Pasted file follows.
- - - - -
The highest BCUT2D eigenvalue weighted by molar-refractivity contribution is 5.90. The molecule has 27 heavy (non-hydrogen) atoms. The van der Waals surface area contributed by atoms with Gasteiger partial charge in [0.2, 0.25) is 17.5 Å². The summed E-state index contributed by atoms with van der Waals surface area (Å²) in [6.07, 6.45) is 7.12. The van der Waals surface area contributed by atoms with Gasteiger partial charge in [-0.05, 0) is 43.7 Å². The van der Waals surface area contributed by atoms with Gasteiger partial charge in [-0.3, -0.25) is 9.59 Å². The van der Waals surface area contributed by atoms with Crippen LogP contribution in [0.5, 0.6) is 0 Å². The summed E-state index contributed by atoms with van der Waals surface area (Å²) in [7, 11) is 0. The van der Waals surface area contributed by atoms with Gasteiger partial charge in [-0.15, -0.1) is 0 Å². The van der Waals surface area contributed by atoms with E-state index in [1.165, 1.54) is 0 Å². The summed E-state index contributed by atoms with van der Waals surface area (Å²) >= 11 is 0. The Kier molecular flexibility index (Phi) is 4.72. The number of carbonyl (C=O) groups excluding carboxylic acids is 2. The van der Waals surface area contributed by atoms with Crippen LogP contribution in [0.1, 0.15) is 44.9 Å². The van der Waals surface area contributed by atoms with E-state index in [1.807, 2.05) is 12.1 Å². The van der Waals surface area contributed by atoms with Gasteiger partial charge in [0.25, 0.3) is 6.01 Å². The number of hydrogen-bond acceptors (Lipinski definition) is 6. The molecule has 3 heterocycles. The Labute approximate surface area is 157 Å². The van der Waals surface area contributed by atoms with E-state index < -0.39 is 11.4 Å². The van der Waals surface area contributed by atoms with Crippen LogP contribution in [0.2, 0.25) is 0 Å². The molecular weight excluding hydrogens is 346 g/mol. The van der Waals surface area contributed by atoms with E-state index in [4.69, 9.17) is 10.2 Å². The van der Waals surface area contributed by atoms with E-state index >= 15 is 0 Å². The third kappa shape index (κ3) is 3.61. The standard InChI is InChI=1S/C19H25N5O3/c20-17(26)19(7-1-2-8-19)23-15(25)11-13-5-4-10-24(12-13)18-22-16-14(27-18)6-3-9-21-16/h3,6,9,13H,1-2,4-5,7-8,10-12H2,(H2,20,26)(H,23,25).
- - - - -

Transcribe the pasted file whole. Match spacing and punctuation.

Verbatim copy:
The highest BCUT2D eigenvalue weighted by molar-refractivity contribution is 5.90. The molecule has 27 heavy (non-hydrogen) atoms. The van der Waals surface area contributed by atoms with Gasteiger partial charge in [0.2, 0.25) is 17.5 Å². The summed E-state index contributed by atoms with van der Waals surface area (Å²) in [6.07, 6.45) is 7.12. The van der Waals surface area contributed by atoms with Gasteiger partial charge in [-0.05, 0) is 43.7 Å². The van der Waals surface area contributed by atoms with Gasteiger partial charge in [-0.3, -0.25) is 9.59 Å². The van der Waals surface area contributed by atoms with Crippen LogP contribution in [0.5, 0.6) is 0 Å². The summed E-state index contributed by atoms with van der Waals surface area (Å²) in [7, 11) is 0. The van der Waals surface area contributed by atoms with Gasteiger partial charge in [-0.15, -0.1) is 0 Å². The van der Waals surface area contributed by atoms with E-state index in [1.165, 1.54) is 0 Å². The summed E-state index contributed by atoms with van der Waals surface area (Å²) >= 11 is 0. The Kier molecular flexibility index (Phi) is 4.72. The number of carbonyl (C=O) groups excluding carboxylic acids is 2. The van der Waals surface area contributed by atoms with Crippen LogP contribution in [0.1, 0.15) is 44.9 Å². The van der Waals surface area contributed by atoms with E-state index in [1.807, 2.05) is 12.1 Å². The van der Waals surface area contributed by atoms with Gasteiger partial charge in [0.25, 0.3) is 6.01 Å². The number of hydrogen-bond acceptors (Lipinski definition) is 6. The molecule has 3 heterocycles. The Labute approximate surface area is 157 Å². The van der Waals surface area contributed by atoms with E-state index < -0.39 is 11.4 Å². The van der Waals surface area contributed by atoms with Crippen LogP contribution in [0.2, 0.25) is 0 Å². The molecular weight excluding hydrogens is 346 g/mol. The van der Waals surface area contributed by atoms with E-state index in [4.69, 9.17) is 10.2 Å². The van der Waals surface area contributed by atoms with E-state index >= 15 is 0 Å². The third kappa shape index (κ3) is 3.61. The standard InChI is InChI=1S/C19H25N5O3/c20-17(26)19(7-1-2-8-19)23-15(25)11-13-5-4-10-24(12-13)18-22-16-14(27-18)6-3-9-21-16/h3,6,9,13H,1-2,4-5,7-8,10-12H2,(H2,20,26)(H,23,25).